What happens in Cannes stays on Facebook
Cannes was nearly back to capacity this year. It felt like there were 30% more people than in 2009. Last year’s recession reshaped the nature of everyone’s conversations; people had to justify their trip and talk more shop, which was a big change from the cocktail-only conversations of years past. Everyone was in a really good mood, talked only of work, and didn’t mention the recession. We even met quite a few Cannes virgins this year. My favorite quote was, “I finally get this place. You get five minutes with people you could never meet back at home, and five minutes is all you need.”
Let’s meet at the Butter Gar
Yahoo branded the Gutter Bar this year. It’s the first time anyone asked to sponsor the establishment. People complained about the big purple Yahoo sign above the bar, and added that it didn’t make sense for given crowd. On the other hand, the sponsorship apparently cost Yahoo next to nothing, and you couldn’t miss the sign.
Time is a funny thing in Cannes. “Just 15 minutes” means two to three hours. Meeting times are fluid. 10:00 a.m. appointments are canceled or move to 2:00 p.m. The first meal of the day happens between two in the afternoon and eight o’clock at night. The “evening” usually has three parts: the parties, the Carlton and the Gutter Bar. Parties don’t get going until midnight, because dinner service in Old Town is sloooowwww. The Carlton is hopping at 2:00 a.m. and shuts down at three o’clock. The Gutter Bar is packed from three to six o’clock in the morning. Going home early means before sunrise, which is at 5:15 a.m.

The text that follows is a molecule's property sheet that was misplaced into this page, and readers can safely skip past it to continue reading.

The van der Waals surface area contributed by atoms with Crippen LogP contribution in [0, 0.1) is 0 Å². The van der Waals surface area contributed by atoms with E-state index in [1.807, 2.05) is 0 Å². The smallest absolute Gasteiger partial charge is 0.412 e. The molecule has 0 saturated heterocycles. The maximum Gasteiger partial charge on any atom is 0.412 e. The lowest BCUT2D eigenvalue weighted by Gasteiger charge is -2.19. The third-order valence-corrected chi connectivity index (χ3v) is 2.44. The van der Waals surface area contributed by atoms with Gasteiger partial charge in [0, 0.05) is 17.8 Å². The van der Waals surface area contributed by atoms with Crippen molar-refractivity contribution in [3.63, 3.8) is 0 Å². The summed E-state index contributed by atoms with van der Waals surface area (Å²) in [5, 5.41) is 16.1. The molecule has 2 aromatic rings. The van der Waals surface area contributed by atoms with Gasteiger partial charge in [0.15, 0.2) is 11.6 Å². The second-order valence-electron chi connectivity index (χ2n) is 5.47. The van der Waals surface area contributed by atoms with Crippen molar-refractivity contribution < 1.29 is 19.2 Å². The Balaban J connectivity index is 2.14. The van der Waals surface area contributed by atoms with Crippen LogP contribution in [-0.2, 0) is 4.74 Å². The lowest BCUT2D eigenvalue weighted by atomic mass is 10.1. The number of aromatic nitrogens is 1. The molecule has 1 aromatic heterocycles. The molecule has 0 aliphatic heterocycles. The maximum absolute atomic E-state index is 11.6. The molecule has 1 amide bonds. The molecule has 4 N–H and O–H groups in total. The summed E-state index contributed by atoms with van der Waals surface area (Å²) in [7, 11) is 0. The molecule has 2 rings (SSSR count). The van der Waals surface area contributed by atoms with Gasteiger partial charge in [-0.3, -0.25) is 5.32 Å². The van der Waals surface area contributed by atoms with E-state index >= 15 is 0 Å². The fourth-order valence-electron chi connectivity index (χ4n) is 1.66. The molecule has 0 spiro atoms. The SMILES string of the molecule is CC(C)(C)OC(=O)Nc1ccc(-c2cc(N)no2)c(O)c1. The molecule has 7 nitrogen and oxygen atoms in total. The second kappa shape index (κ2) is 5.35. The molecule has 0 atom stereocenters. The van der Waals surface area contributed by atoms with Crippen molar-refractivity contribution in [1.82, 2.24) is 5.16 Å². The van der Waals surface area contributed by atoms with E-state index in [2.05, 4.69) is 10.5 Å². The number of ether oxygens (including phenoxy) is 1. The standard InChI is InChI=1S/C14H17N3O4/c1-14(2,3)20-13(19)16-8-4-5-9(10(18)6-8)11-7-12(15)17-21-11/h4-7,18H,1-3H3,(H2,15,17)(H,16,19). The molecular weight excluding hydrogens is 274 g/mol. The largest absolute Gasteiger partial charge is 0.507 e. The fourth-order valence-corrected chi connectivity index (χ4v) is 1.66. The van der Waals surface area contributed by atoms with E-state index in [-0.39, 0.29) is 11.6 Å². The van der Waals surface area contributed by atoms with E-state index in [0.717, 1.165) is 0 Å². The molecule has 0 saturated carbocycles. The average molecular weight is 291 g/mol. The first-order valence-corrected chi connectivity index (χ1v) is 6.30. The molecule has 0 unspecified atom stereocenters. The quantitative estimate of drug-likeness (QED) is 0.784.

Yes, work really does occur between 2:00 and 5:00 a.m. Cannes is much more efficient than conferences in Vegas, New York or Los Angeles because everyone wants to meet at the same few places. We meet more L.A. clients at the Carlton Terrace in one week than we do in three months back home. It’s also helpful to run into the same people over and over again to build instant camaraderie. The hardest part is remembering everyone’s name, which becomes more embarrassing after each formal introduction. Foursquare needs to invent an augmented reality name-tag beacon.
By Lindsey Jones
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